Updated: Jan 14
It's been a long day: an 8:00 am math class, a pop quiz in history, and when you finally return home for some peace and quiet you find a stack of college propaganda and an inbox full of college emails. We get it. It's overwhelming and feels like spam, but these communications are important. When it comes to making admission decisions and two applications are nearly identical, sometimes the deciding factor is which applicant has made it more clear that they are interested in attending the institution. Almost all interactions a student has with a college are recorded, and this is known as Demonstrated Interest.
The easiest way to demonstrate interest is to open those pesky emails sent by institutions to which the student plans to apply (ignore the ones from schools that aren't of interest-in fact, you can ask them to remove you from their email list). When we recommend opening these emails, we aren't encouraging you to simply mark the email as read, rather we are suggesting that students take the time to read through the content, click on relevant links included throughout the email, and actually spend time becoming familiar with the school. When colleges send prospective student emails, they include trackable links specifically made for each email address. Clicking these links allows colleges to know which links were clicked, which pages were subsequently viewed on their website, and how much time was spent on each web page.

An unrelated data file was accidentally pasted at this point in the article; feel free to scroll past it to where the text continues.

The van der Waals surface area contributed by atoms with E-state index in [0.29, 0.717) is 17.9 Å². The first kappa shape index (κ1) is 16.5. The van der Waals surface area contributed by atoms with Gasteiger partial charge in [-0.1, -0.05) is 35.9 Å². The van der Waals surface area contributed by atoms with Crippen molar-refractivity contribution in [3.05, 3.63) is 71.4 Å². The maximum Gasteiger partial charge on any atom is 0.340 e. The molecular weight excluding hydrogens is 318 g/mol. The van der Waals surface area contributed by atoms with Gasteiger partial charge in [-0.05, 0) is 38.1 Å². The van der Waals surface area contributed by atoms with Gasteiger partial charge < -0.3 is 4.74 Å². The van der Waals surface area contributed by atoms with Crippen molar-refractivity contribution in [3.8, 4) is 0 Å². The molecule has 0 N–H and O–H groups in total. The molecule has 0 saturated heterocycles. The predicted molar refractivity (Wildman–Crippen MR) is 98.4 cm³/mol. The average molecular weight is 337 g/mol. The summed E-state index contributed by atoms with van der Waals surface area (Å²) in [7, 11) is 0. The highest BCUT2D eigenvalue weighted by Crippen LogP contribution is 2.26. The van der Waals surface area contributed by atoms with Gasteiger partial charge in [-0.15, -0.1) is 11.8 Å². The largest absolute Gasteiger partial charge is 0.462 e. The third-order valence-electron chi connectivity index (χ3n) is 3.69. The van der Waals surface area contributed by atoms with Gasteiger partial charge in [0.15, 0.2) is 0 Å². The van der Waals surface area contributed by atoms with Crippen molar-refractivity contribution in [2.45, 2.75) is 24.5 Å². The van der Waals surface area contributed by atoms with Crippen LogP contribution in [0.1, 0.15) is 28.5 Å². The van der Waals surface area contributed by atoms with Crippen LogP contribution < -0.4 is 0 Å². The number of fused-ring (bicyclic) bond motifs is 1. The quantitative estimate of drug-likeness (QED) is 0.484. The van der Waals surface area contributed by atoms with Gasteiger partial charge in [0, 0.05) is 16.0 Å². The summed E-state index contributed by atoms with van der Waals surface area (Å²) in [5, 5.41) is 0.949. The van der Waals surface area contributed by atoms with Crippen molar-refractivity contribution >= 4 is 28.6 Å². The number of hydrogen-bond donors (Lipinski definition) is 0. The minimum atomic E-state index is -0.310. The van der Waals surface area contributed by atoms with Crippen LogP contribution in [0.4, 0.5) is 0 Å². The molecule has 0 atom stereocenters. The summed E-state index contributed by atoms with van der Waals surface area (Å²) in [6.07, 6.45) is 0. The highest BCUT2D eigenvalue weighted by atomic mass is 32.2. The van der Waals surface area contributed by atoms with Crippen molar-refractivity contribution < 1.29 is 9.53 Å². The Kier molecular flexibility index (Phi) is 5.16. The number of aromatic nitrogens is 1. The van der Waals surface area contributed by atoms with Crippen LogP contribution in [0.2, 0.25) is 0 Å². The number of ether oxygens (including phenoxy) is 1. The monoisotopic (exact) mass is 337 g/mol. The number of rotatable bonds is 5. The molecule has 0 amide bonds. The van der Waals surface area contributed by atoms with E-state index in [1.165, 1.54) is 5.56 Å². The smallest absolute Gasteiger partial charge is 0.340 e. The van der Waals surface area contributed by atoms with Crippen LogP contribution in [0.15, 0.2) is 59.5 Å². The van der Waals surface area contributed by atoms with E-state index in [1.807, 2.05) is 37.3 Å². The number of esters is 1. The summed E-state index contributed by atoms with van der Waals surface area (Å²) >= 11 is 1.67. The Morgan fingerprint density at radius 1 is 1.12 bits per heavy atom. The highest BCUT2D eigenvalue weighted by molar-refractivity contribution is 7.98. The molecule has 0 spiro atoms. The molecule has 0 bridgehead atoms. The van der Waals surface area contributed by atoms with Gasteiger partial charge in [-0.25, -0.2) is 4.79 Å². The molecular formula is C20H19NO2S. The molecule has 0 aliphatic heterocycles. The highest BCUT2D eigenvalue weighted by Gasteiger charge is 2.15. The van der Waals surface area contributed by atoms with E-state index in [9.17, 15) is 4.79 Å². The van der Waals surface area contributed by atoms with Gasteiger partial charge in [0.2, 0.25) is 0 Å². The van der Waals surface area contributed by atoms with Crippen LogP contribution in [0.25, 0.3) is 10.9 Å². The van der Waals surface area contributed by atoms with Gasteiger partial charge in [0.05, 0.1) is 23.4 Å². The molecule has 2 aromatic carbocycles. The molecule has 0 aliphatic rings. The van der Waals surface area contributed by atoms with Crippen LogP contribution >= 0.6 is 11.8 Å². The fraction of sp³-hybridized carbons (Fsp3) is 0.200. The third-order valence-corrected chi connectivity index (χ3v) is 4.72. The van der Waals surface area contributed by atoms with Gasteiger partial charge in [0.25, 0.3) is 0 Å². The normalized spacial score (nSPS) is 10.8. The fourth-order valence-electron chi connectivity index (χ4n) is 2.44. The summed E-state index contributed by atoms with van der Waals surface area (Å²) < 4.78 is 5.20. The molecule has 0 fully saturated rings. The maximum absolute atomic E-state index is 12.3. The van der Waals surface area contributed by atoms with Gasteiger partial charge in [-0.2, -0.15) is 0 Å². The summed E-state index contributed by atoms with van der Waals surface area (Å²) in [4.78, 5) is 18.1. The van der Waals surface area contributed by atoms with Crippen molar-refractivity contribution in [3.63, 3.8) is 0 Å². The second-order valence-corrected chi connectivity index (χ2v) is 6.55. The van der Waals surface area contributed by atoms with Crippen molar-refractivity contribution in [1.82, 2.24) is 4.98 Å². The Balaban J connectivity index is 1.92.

While this might sound off-putting, this knowledge can actually allow students to take the time to conscientiously view specific pages. Now is when we can start to tilt the game of gathering student data in your favor. If you are an athlete, spend some time exploring all webpages associated with your sport of interest. Students interested in scholarship opportunities and financial aid should take the time to explore the options available on the institution's website. If you are interested in a particular major or area of study, explore that department, the professors, and the research being conducted. Not only does this show active interest in your college experience, but it also will help you determine which schools are truly a good fit!
Insider Scoop: Other Tips to Demonstrate Interest
Submit student inquiry forms
Attend live/virtual information sessions
Attend live/virtual campus tours
Attend/engage in student panels
Communicate effectively with the office of admission (via phone or email)
Participate in "optional" interviews
Respond to "optional" writing supplements
Be articulate in the "why us?" supplemental essay responses
And always remember, it is important to be polite, ask thoughtful questions (ideally about information that can't easily be found on their website or via a quick Google search), and thank the college representative for their time!
Good luck (but I know you won't need it),
Independent College Counselor
Co-Founder of Virtual College Counselors